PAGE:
As children we often have a regular bedtime, but as grown-ups with no one dictating the hour we have to be tucked up, lights out can vary depending on how many episodes of the latest boxset we want to binge.
But new research has suggested that an irregular sleep routine – for instance, varying the time you go to bed or lying in at the weekends – could be linked with a greater risk of depression long-term.
Even when it comes to our mood the next day, those whose nodding-off and waking-up time varies from day to day may find themselves feeling just as low as those who stayed up super-late the night before, or had a really early start.
The study, by researchers at the University of Michigan, assessed 2,115 doctors who were all in the first year of residency training after medical school, when they had long, intense work days and irregular work schedules such as night shifts and early starts.
Throughout the study, sleep was evaluated through a wearable tracking device, while participants also completed questionnaires to assess their mood.
The results found, somewhat unsurprisingly, that participants who regularly stayed up late, or got the fewest hours of sleep, scored higher on depression symptoms and lower on daily mood.
But those participants whose devices showed they had variable sleep schedules were also likely to score higher on standardised depression symptom questionnaires, and to have lower daily mood ratings.
Study authors believe the findings add to previous research revealing an association between sleep, daily mood and long-term risk of depression.
Watch: Is pandemic stress robbing us of a good night's sleep?
Srijan Sen, professor of neuroscience and psychiatry, and part of the research team, says he hopes the new findings build on the team's previous work about high risk of depression among new physicians, and other underlying factors associated with a heightened risk.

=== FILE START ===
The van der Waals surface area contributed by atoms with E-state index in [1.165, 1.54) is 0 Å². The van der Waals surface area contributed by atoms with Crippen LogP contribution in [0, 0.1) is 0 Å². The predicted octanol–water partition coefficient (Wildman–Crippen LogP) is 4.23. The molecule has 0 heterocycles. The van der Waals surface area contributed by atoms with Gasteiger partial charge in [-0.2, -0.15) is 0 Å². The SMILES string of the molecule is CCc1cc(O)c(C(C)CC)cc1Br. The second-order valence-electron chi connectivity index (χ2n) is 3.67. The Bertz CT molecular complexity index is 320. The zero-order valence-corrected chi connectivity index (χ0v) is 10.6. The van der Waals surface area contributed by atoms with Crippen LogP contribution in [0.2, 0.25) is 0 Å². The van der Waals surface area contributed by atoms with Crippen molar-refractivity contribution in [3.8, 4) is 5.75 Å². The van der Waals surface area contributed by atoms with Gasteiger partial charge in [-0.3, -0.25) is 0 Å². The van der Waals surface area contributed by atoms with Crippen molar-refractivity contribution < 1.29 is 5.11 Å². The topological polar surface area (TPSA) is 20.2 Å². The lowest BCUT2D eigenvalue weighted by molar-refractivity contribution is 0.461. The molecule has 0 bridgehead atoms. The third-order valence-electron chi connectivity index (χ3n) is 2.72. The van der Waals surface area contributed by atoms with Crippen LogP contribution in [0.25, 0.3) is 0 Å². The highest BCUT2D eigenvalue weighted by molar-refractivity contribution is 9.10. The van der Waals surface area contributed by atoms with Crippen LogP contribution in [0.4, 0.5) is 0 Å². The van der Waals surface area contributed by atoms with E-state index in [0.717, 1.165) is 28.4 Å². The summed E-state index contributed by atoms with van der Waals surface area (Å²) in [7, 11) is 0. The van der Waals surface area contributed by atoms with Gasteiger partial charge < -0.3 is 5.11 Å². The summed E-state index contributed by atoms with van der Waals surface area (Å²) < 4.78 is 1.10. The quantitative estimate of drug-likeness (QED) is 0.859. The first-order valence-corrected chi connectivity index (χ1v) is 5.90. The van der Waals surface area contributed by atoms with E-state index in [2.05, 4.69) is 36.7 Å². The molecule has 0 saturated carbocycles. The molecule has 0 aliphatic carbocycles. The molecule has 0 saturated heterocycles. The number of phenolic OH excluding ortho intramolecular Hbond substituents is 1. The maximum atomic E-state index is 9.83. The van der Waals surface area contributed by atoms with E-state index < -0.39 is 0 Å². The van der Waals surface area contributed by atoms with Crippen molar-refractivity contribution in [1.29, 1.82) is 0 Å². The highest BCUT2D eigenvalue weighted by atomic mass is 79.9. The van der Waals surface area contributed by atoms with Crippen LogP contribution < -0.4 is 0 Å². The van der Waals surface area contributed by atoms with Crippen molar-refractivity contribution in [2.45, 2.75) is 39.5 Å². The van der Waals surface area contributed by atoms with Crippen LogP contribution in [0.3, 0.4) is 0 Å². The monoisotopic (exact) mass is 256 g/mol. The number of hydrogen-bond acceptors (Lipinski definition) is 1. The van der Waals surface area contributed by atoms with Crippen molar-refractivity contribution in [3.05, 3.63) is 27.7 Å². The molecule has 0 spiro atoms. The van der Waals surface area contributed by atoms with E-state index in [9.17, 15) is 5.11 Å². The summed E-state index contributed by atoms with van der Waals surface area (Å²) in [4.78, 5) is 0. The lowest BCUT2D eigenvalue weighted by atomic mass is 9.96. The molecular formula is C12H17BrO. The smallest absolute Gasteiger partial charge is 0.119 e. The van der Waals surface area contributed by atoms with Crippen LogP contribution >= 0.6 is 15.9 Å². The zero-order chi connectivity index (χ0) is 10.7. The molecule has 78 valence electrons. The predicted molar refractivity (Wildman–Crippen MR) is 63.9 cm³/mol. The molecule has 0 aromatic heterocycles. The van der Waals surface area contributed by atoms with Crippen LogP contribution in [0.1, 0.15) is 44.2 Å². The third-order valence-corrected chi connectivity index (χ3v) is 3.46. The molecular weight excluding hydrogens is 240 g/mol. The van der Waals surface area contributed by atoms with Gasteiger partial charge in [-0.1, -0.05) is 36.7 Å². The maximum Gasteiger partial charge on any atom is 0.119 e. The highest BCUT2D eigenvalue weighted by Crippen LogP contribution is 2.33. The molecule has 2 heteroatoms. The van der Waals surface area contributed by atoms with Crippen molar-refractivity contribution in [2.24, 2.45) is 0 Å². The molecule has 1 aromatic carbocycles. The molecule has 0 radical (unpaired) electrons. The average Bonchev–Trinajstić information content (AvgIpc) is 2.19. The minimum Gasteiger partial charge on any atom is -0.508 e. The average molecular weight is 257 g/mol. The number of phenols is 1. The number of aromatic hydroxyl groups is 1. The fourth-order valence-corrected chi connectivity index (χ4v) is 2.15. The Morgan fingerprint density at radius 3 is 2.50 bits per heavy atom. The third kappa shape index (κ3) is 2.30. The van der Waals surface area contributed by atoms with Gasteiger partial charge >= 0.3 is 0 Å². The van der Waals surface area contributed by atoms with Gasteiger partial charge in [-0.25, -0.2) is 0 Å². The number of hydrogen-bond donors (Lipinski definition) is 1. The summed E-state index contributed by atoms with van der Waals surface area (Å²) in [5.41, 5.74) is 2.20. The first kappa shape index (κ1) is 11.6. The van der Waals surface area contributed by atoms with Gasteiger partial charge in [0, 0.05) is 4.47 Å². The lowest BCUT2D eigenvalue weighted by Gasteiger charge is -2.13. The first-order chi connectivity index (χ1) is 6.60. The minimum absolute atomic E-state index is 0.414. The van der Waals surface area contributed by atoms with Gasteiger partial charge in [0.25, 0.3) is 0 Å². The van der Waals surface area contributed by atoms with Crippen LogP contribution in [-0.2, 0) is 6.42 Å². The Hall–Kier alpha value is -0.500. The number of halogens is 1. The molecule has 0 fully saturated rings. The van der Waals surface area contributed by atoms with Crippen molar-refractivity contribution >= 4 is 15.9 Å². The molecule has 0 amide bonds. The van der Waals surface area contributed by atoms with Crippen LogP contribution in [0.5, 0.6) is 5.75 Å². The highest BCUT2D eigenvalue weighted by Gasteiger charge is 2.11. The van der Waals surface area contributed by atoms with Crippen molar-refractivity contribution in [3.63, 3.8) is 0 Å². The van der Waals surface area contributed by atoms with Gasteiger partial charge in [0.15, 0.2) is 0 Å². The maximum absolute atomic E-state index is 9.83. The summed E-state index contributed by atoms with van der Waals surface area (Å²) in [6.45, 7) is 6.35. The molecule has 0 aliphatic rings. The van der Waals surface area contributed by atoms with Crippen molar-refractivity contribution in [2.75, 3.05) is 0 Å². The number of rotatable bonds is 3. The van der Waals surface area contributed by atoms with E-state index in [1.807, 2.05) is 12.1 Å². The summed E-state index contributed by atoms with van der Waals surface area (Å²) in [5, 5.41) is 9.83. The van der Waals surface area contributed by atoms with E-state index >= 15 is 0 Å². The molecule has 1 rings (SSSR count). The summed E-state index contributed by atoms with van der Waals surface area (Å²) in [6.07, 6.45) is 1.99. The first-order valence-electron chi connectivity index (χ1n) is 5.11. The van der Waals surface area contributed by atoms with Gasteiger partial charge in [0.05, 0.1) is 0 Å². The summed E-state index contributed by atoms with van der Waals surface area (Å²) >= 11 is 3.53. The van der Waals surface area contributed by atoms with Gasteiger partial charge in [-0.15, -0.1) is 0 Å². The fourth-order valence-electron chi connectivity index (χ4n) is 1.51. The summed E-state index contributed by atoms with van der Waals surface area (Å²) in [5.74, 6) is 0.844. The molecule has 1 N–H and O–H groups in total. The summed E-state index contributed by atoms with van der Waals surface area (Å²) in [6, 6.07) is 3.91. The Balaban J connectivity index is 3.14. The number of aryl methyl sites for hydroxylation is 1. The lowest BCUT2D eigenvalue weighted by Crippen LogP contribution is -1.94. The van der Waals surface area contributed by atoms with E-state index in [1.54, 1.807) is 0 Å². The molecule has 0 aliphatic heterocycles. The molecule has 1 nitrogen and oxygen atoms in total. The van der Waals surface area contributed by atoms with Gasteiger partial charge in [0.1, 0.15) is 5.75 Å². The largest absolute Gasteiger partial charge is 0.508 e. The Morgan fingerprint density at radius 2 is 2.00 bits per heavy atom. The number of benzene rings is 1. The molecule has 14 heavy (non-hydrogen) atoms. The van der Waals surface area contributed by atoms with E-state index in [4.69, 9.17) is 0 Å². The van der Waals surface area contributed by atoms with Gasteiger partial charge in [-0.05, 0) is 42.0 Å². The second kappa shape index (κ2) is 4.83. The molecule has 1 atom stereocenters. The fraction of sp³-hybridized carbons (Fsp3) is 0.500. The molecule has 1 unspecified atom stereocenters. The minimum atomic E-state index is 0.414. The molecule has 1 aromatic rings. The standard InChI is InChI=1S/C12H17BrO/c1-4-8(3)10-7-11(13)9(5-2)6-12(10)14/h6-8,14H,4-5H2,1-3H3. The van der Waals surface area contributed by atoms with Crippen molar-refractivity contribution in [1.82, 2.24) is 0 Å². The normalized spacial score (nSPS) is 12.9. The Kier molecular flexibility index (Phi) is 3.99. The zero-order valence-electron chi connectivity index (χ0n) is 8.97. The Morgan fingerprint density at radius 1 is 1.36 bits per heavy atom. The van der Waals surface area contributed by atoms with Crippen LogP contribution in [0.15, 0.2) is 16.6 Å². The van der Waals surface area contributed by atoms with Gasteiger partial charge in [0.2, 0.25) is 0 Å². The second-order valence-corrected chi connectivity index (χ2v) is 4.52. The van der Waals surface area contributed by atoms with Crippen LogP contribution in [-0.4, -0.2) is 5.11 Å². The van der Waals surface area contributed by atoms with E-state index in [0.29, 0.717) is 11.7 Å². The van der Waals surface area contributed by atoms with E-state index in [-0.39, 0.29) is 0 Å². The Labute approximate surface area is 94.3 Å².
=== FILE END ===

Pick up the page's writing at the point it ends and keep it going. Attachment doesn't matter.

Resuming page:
"These findings highlight sleep consistency as an under-appreciated factor to target in depression and wellness," he says.
"The work also underscores the potential of wearable devices in understanding important constructs relevant to health that we previously could not study at scale."
It's worth pointing out that simply getting up and going to bed at the same time every day shouldn't be considered a quick-fix cure for depression.
If you are struggling with persistent low mood or sleep problems, it is vital you contact your GP to get the right help.
What the research does suggest, however, is that there could be a wellbeing benefit to having a regular bedtime and wakeup-time.
In fact, sleep experts regularly tout the benefits of having a regular sleep routine. Last year scientists revealed that sticking to a regular bedtime could be very important for our physical wellbeing.
The study, by researchers at the University of Notre Dame, found that diverting from our usual bedtime by even a few minutes could actually increase our risk of heart disease.
While it isn't just sleep consistency that plays a role in whether or not we have a good night sleep, it’s a good place to start.
Other factors might include medication, lifestyle factors and our internal biological clock.
But if you can put a proper sleep routine in practice and stick to it even at the weekends, it could have positive impacts for health, both physical and mental.